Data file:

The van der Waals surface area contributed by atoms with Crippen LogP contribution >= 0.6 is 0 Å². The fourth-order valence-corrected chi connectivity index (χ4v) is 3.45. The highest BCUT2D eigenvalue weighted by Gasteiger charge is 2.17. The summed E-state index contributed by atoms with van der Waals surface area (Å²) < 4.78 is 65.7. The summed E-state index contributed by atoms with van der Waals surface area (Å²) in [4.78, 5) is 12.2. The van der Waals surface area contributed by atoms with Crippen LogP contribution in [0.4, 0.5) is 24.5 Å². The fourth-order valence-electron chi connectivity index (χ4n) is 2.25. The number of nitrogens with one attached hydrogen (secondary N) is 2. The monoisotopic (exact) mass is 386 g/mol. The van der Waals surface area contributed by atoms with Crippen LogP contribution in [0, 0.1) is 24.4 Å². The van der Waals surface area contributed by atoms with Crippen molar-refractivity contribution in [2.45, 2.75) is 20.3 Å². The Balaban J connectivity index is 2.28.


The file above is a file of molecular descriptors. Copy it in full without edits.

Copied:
The van der Waals surface area contributed by atoms with Crippen LogP contribution >= 0.6 is 0 Å². The fourth-order valence-corrected chi connectivity index (χ4v) is 3.45. The highest BCUT2D eigenvalue weighted by Gasteiger charge is 2.17. The summed E-state index contributed by atoms with van der Waals surface area (Å²) < 4.78 is 65.7. The summed E-state index contributed by atoms with van der Waals surface area (Å²) in [4.78, 5) is 12.2. The van der Waals surface area contributed by atoms with Crippen LogP contribution in [0.4, 0.5) is 24.5 Å². The fourth-order valence-electron chi connectivity index (χ4n) is 2.25. The number of nitrogens with one attached hydrogen (secondary N) is 2. The monoisotopic (exact) mass is 386 g/mol. The van der Waals surface area contributed by atoms with Crippen LogP contribution in [0, 0.1) is 24.4 Å². The van der Waals surface area contributed by atoms with Crippen molar-refractivity contribution in [2.45, 2.75) is 20.3 Å². The Balaban J connectivity index is 2.28.